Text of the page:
In mainstream publishing, there is a definite worry that piracy is looming problem that must be guarded against and ultimately defeated. They fear the so-called ‘Napster-ization’ of their industry, similar to what happened to the music industry and the movie industry and… well, every other industry that produces entertainment. The only difference between publishing and the others is that publishing has been around for hundreds of years, and books provide a lot more entertainment per dollar than, say, a CD.
My opinion is rather different. I do not approve of DRM; it’s a waste of effort, a fool’s game, and ultimately, counter-productive. This is not to say that I approve of piracy, but I don’t disapprove of it either. My stance on it is neutral, and I believe that indie authors have nothing to fear from it.
The Concept of DRM
DRM stands for Digital Rights Management, of course. At its core, it is any system that prevents an end-user from making copies of the digital file they have purchased which can then be given free to other people they know. The reasoning is that other people have to buy their own copy, or the creator of that digital file will face a massive loss in income as fewer people pay for the file.
Technically speaking, this is already ridiculous.
Modern computers are designed to copy. They have to, at a most basic level, in order to function at all. This means that every program needs to be able to copy; every function on a computer depends on being able to copy; everything about modern electronics needs, somewhere, to copy files around in order to work. This includes things like, say, a program that can play a movie file or a program that can open an ebook. What DRM tries to do is stop a specific kind of copying, in defiance of all this, and inevitably things go wrong. The end result of this is that people who have legitimately purchased a file may find that they can’t use it or read it or watch it, because the DRM has interfered.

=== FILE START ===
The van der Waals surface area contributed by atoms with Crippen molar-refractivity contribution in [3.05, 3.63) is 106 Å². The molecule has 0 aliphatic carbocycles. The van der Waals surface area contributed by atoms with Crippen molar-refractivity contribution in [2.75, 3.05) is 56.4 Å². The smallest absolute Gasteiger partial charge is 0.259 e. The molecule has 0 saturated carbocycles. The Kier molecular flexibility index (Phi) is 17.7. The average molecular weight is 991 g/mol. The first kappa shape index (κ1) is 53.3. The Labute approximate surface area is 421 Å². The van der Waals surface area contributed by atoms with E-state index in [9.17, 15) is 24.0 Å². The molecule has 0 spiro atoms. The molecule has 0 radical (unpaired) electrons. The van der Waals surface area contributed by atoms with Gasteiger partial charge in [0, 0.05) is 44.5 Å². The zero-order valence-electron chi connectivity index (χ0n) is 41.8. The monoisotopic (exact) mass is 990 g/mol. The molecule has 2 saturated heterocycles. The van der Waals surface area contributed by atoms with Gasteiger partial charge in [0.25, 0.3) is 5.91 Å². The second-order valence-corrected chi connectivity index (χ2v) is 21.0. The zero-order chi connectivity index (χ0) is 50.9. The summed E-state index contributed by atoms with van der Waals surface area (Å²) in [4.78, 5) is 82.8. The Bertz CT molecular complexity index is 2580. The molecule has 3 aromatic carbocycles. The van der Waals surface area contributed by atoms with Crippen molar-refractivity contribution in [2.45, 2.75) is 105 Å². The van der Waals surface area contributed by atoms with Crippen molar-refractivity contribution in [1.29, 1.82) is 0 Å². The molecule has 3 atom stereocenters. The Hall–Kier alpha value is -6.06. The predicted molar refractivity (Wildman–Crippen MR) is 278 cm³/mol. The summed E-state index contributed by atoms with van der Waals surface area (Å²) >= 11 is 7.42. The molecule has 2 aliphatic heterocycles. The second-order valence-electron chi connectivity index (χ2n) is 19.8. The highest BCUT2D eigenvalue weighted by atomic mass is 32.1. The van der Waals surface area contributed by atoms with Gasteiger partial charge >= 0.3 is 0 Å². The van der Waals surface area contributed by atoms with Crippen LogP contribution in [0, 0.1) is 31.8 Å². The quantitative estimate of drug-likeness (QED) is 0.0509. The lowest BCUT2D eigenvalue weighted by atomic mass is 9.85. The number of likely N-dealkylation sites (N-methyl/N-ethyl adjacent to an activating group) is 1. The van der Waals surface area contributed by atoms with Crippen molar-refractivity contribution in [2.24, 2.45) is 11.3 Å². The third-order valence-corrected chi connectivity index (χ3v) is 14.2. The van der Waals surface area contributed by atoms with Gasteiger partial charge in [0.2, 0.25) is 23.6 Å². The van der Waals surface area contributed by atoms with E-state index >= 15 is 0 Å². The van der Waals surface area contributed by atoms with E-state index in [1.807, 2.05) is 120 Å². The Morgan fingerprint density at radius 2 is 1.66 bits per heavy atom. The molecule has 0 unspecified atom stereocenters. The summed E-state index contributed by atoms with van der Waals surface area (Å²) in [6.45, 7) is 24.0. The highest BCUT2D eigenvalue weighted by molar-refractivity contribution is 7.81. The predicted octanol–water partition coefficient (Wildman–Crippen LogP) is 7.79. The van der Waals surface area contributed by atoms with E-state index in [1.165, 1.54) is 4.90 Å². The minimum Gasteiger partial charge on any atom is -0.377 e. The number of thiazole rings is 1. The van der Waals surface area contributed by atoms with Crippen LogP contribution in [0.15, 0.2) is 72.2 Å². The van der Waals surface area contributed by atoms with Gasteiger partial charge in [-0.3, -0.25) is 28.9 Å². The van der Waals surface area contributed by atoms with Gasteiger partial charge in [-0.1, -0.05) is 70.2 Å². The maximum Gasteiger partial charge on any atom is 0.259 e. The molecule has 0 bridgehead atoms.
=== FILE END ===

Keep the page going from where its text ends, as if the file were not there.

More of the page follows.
But what about the pirates, I hear you ask? What about the people who haven’t paid, who need to be stopped? Surely the inconvenience is worth it if th DRM prevents their dastardly activities? Now we come to…
The Technical Side of DRM
Here’s the short version: there is not one DRM system – not one – that has ever succeeded in stopping piracy. The vast, vast majority don’t even slow it down. The best a DRM scheme can hope for, by all accounts, is to prevent something from being pirated for, oh, maybe a week or two.
Here’s the longer version.
The major problem of DRM is one that will never go away. Eventually, after you deliver the file to the end user, you must give them the ability to use it. If they paid for an ebook, they must be able to read it. If they paid for a movie, they must be able to watch it. This means that you essentially have to give them the means to copy it, or their program or device won’t be able to display it.
Let’s say you have an ebook. You sell it to a customer, and it has a DRM scheme on it which means the file is encrypted. They can copy the file and give it to someone, but it’s useless without the key. Simple, isn’t it?
Well, no. Encryption is great, yes, but not if you give them the password to decrypt it – and you have to do that or they won’t be able to read it. At some point, somewhere, the file needs to be opened up and made accessible, and at that point, it’s possible for a very technical user to figure out how to copy the ‘ebook’ bit without getting the ‘DRM’ bit. Then it’s all over bar the shouting; that new DRM-free file can be copied endlessly and given away to anyone.
Should You be Worried?
You would be forgiven for thinking that it’s all doom and gloom, but no. No indie author should ever worry about piracy. It’d be like worrying about whether it’ll rain tomorrow – it’d probably put a bit of a damper on your day, but it’s not like you can stop it happening. This is why I neither approve or disapprove of it. It’s more like a natural occurrence, one that you should plan for but ultimately have no control over.
Part of the problem faced by the major publishing houses right now is that they seem to think that their industry is somehow special. The movie industry, games industry, music industry, and TV industry have all tried and failed to put even the smallest dent in the rates of piracy worldwide through the use of things like DRM. Lawsuits, even, are no deterrent. The penalties for breaching copyright have been ratcheted up with no visible effect. (One of the only things, in fact, that reduces piracy is when media is available conveniently and at a fair price.) For the majors to think that they will be any different is somewhat blinkered thinking, and one that will blind them to the greater possibilities of how to use the Internet in their business.
My opinion is that any aspiring author should consider becoming an independent simply because of the DRM problem. The majors insist on it, and, as Charles Stross points out, this locked them into Amazon (who was able to provide it when ebooks were taking off) and, coincidently, locked a giant chunk of ebook sales into the Kindle, and gave Amazon the power to dictate the course of the market. It’s still nothing but a headache for legitimate users, and the pirates it’s supposed to restrict are more than capable of stripping out the DRM and sharing their ebooks as normal.
Bottom line, it causes more trouble than it’s worth.